The wake up call my last day on the ferry was definitely early but not so bright.  We officially docked in Juneau (well, 12 miles outside the city actually) at 3:30 in the morning, and, despite the early hour the purser still came over the loud-speaker to announce our arrival, of course waking me up.  I think most others fell back asleep, I tried but for some reason I couldn’t.

Even though Alaska is “the land of the midnight sun,” this part of Alaska, and at this time of the year still has darkness early in the morning so there wasn’t a lot to see off the ship, so instead I just people watched, people getting on, people getting off, making up stories in my head of where everyone was going.

At 5:30 we finally pulled away and were on our way to Haines, my departure port.

Sometime during the night we had outrun the rain so I kept my fingers crossed that it would stay away.  I had heard that this was the most beautiful section of the journey with snow-capped mountains and glaciers.  unfortunately, even though the majority of the 4 hour journey was rain free, low clouds and fog made visibility poor.  Every now and again we would see something spectacular peek through a crack, but that was it, a small peek.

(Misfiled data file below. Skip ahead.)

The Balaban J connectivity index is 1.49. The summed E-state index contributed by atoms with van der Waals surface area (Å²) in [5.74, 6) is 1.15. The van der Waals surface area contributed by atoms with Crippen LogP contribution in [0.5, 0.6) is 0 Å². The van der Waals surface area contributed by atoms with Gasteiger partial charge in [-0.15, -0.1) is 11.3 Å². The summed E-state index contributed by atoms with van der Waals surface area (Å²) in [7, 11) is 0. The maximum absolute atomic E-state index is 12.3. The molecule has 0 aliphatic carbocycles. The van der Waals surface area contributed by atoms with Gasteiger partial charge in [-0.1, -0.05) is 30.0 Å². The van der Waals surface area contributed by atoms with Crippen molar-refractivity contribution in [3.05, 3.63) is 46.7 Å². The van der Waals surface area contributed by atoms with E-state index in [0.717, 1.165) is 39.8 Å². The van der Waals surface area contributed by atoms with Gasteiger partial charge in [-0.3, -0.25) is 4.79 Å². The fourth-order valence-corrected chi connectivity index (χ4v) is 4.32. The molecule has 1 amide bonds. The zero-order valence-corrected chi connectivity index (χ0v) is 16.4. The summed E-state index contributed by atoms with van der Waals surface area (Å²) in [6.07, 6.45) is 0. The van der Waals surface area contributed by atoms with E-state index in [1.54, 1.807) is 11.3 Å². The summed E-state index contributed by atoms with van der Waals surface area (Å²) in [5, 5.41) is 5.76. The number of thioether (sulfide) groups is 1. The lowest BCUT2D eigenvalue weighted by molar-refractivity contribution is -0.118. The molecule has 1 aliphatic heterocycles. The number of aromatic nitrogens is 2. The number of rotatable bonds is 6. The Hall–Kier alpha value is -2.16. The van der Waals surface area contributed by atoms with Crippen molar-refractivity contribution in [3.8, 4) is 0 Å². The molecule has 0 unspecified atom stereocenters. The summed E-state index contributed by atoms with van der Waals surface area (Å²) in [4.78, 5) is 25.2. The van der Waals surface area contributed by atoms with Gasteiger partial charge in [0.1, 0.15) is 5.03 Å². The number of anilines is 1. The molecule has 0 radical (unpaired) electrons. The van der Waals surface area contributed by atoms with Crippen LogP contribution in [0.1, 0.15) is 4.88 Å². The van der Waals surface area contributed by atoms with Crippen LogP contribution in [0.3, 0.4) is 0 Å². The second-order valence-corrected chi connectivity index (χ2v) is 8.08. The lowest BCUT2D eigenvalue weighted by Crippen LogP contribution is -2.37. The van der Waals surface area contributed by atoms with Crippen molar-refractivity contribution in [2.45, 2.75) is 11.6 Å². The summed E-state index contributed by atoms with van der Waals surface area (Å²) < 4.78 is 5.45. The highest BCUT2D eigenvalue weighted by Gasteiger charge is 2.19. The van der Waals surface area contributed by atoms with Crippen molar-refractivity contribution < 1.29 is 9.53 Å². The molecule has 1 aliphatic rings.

Alaska FerryThe first peek that there were good things behind all the clouds.

Alaska FerryAnd sometimes the clouds would part a little more to show something even more spectacular.

Alaska Ferry

Alaska FerryHanging out in the Solarium.

Alaska Ferry

Alaska Ferry

As we approached Haines my heart began to sink a little.  It was that same feeling you get when vacation is over and you know you have to go back to work.  Even though the ferry was far from luxury it was nice to allow someone else to do all the work for me for a few days while I sat back, read, took pictures and talked with new friends.  Even though I was excited to get to Soldotna I knew it was going to take a lot of work to get there and I would be by myself most of that time, so I just wasn’t looking forward to it.

As we pulled into Haines, new friends helped me carry my ungodly amount of items down to my car, making the three deck journey infinitely less painful.  I wasn’t sure how long they would give us before we needed to be off the ship so I wanted to make sure I was loaded up as quickly as possible.  It seems that I forgot the whole car elevator part though, because it was a good hour before I was off the ship.